Jason Eppink, curator of
of the Moving Image's show
Took Over the Internet
, has noted the
on the Internet.
felt that the cuteness of
was "too simplistic" an explanation of their popularity online.
A scientific survey
done found that the participants were more happy after watching
. The researcher behind the survey explained
"If we want to better understand the effects the Internet may have on us as individuals and on society, then researchers can't ignore Internet
"consumption of online
related media deserves empirical attention".
The Huffington Post
suggested that the
videos were a form of procrastination
, with most being watched while at work or ostensibly studying, while IU Bloomington commented
"it does more than simply entertain; it boosts viewers' energy and positive emotions and decreases negative feelings"
. BusinessInsider argues
"This falls in line with a body of research regarding the effects that animals have on people."
A 2015 study by
Jessica Gall Myrick
found that people were more than twice as likely to post a picture or video of a
to the internet than they were to
post a selfie
. Also, it was found that people who watch
videos feel more energetic and positive after
videos to be
"the crystallisation of all that human beings love about
, with their
"natural beauty and majesty"
"just one tiny slip away from total humiliation"
, which Bustillos sees as
a mirror of the human condition
. When the creator of the
World Wide Web, Tim Berners-Lee
, was asked for an example of a popular use of the internet that he would never had predicted,
he answered "
. A 2014 paper argues that
' "unselfconsciousness" is rare in an age of hyper-
photos appeal to people as it lets them imagine "the possibility of freedom from surveillance", while presenting the power of controlling that surveillance as unproblematic.
images tap into viewers nature as
The Cheezburger Network considers
to be the "perfect canvas"
for human emotion, as they have expressive facial and body aspects.
Mashable offered "
' cuteness, non-cuteness, popularity among geeks, blank canvas qualities, personality issues, and the fact that dogs just don't have "it""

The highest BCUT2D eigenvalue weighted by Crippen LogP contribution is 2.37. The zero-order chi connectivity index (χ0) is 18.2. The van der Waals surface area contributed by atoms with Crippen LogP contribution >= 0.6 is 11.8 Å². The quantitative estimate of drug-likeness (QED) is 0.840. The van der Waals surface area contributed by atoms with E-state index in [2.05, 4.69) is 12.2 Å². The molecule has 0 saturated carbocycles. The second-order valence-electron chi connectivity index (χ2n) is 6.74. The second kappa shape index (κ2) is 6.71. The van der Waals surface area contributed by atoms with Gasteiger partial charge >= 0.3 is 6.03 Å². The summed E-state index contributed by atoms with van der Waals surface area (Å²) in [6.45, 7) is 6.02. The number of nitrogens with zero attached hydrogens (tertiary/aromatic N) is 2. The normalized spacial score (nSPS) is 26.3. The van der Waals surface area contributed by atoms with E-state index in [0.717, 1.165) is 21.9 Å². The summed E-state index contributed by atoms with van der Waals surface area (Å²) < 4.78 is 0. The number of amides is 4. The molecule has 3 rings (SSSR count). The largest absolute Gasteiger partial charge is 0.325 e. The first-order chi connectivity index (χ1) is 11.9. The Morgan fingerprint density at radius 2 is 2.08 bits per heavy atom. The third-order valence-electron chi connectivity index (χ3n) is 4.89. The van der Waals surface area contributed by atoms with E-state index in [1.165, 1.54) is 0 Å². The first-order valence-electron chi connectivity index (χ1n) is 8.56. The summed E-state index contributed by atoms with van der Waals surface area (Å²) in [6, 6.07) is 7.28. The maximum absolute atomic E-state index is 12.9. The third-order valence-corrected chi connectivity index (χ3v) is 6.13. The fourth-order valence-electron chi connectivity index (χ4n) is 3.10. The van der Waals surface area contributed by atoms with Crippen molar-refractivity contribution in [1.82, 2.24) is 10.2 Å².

as possible explanations to
' popularity on the internet. A paper entitled
"“I Can Haz Emoshuns?” – Understanding Anthropomorphosis of
among Internet Users"
found that Tagpuss, an app that showed users
images and asked them to choose
"can be used to identify
behaviours that lay-people find difficult to distinguish"
Jason Eppink, curator of the
Took Over the Internet”
“People on the web are more likely to post a
than another animal, because it sort of perpetuates itself. It becomes a self-fulfilling prophesy.”
Jason Kottke considers
"easier to objectify"
"easier to make fun of"
were more popular than dogs because dogs were "trying too hard", and humorous behavior in a dog would be seen as
a bid for validation
' behavior as being "cool, and effortless, and devoid of any concern about what you might think about it. It is art for art's sake."
have historically been associated with magic, and have been revered by various human cultures,
the ancient Egyptians worshipping them as gods and the creatures being feared as demons in ancient Japan
, such as
.Vogue magazine has suggested that
the popularity of
on the internet is culturally-specific, being popular in North America, Western Europe, and Japan.
Other nations favor different animals online
, Ugandans sharing images of goats and chickens, Mexicans preferring llamas, and Chinese internet users sharing images of the river crab and grass-mud horse due to double-meanings of their names
allowing them to "subvert
government Internet censors".